- Lesson 10:59
- Lesson 22:41
- Lesson 31:25
- Lesson 42:21
- Lesson 52:38
- Lesson 63:31
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- Lesson 81:44
- Lesson 91:01
- Lesson 109:51
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- Lesson 130:39
What are Ancillary Products?
If you sell Medicare then you know that it doesn’t cover everything. Coverage gaps exist, whether your client is in a Medicare Advantage plan or Original Medicare.
The plans that fill those gaps are called ancillary products.
They round out your client’s coverage and can provide you with a readily available secondary income stream. All you need to do is tap into your current book of business.
Because these plans are marketed to existing clients rather than brand-new acquisitions, which can be costly, you can really boost your revenue.
Just how costly is new client acquisition? The most current research suggests that it can cost 25 times as much to acquire a new client than it can to retain an existing client.
By adding ancillary products to an existing client, you can increase your commissions by 30 to 200 percent, or even more, depending on the products you sell.
Think about it this way, the more lines of coverage a client has with one insurance producer, the less likely they will be to jump ship to another agent.
The more ancillary lines you have in place, the easier it will be for you to write your client into the plans they want and keep competitors out.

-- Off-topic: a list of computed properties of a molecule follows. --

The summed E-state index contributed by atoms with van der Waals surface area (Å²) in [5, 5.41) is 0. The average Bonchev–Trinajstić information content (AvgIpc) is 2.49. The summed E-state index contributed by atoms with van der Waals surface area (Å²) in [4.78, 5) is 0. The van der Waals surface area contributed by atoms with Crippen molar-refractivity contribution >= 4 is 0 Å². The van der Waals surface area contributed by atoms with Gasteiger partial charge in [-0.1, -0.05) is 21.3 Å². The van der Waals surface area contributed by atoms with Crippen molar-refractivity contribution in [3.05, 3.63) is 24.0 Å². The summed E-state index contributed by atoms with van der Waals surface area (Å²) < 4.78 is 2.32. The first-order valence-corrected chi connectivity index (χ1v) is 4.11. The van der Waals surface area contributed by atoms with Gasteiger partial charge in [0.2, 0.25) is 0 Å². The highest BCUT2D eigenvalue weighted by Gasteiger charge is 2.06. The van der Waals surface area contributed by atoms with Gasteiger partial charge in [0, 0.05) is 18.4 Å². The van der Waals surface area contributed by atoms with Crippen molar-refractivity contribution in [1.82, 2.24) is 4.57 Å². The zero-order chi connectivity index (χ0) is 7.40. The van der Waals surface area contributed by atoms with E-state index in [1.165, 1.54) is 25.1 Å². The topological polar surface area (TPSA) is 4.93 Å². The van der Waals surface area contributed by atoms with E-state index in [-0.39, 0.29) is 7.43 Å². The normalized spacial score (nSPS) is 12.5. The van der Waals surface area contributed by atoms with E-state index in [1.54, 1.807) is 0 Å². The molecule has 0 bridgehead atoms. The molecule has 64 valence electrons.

Be a one-stop shop!
Also, ancillary health plans pair well with Medicare and Medicare Advantage plans. Dental, vision, and hearing insurance and hospital indemnity coverage go so well with Medicare coverage that they’re listed on the Scope of Appointment. You can talk about them right alongside Medicare as long as your client checked off that option on their scope.
And just a quick compliance reminder, ancillary products cannot be discussed at a Medicare Advantage sales appointment unless your client has filled out a scope and checked off the appropriate box for either dental, vision, and hearing or hospital indemnity. They can, however be discussed during a Medicare Supplement sales appointment, where no Scope of Appointment is needed.
The other ancillary products, cancer, heart attack and stroke, critical illness, short-term care, long-term care, and disability insurance do not have a checkbox on SOAs. The best time to sell these products is at follow-up appointments or check-ins outside of primary coverage enrollment periods. Why should your clients be interested in ancillary coverage?
As we mentioned earlier, ancillary coverage fills in gaps and offers coverage solutions where Medicare does not.
The policies are affordable, and help minimize the out-of-pocket exposure your client might face otherwise.
And these are just the main reasons for adding ancillary products to your portfolio. In the next few lessons, we’ll take an in-depth look at each ancillary product, ideal clients, plan pairings, and more!